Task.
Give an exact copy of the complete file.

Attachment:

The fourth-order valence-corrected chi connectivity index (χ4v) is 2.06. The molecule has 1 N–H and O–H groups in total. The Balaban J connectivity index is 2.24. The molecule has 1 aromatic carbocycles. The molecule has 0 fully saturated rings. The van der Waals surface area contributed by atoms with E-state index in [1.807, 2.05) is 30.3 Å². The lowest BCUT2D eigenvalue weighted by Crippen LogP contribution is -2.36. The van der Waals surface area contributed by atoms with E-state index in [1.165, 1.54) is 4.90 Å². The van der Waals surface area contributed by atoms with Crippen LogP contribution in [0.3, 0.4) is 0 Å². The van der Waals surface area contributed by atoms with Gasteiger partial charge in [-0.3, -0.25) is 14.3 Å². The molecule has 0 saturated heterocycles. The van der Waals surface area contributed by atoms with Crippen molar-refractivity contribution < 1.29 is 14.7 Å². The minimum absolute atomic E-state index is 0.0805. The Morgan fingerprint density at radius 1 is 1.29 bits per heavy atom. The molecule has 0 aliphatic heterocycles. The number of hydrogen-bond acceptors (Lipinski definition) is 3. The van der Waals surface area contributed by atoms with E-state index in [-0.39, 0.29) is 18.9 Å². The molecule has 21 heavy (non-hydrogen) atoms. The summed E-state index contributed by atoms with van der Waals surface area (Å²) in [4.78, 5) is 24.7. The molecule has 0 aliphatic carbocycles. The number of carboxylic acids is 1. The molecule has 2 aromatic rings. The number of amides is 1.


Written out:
The fourth-order valence-corrected chi connectivity index (χ4v) is 2.06. The molecule has 1 N–H and O–H groups in total. The Balaban J connectivity index is 2.24. The molecule has 1 aromatic carbocycles. The molecule has 0 fully saturated rings. The van der Waals surface area contributed by atoms with E-state index in [1.807, 2.05) is 30.3 Å². The lowest BCUT2D eigenvalue weighted by Crippen LogP contribution is -2.36. The van der Waals surface area contributed by atoms with E-state index in [1.165, 1.54) is 4.90 Å². The van der Waals surface area contributed by atoms with Crippen LogP contribution in [0.3, 0.4) is 0 Å². The van der Waals surface area contributed by atoms with Gasteiger partial charge in [-0.3, -0.25) is 14.3 Å². The molecule has 0 saturated heterocycles. The van der Waals surface area contributed by atoms with Crippen molar-refractivity contribution < 1.29 is 14.7 Å². The minimum absolute atomic E-state index is 0.0805. The Morgan fingerprint density at radius 1 is 1.29 bits per heavy atom. The molecule has 0 aliphatic heterocycles. The number of hydrogen-bond acceptors (Lipinski definition) is 3. The van der Waals surface area contributed by atoms with E-state index in [-0.39, 0.29) is 18.9 Å². The molecule has 21 heavy (non-hydrogen) atoms. The summed E-state index contributed by atoms with van der Waals surface area (Å²) in [4.78, 5) is 24.7. The molecule has 0 aliphatic carbocycles. The number of carboxylic acids is 1. The molecule has 2 aromatic rings. The number of amides is 1.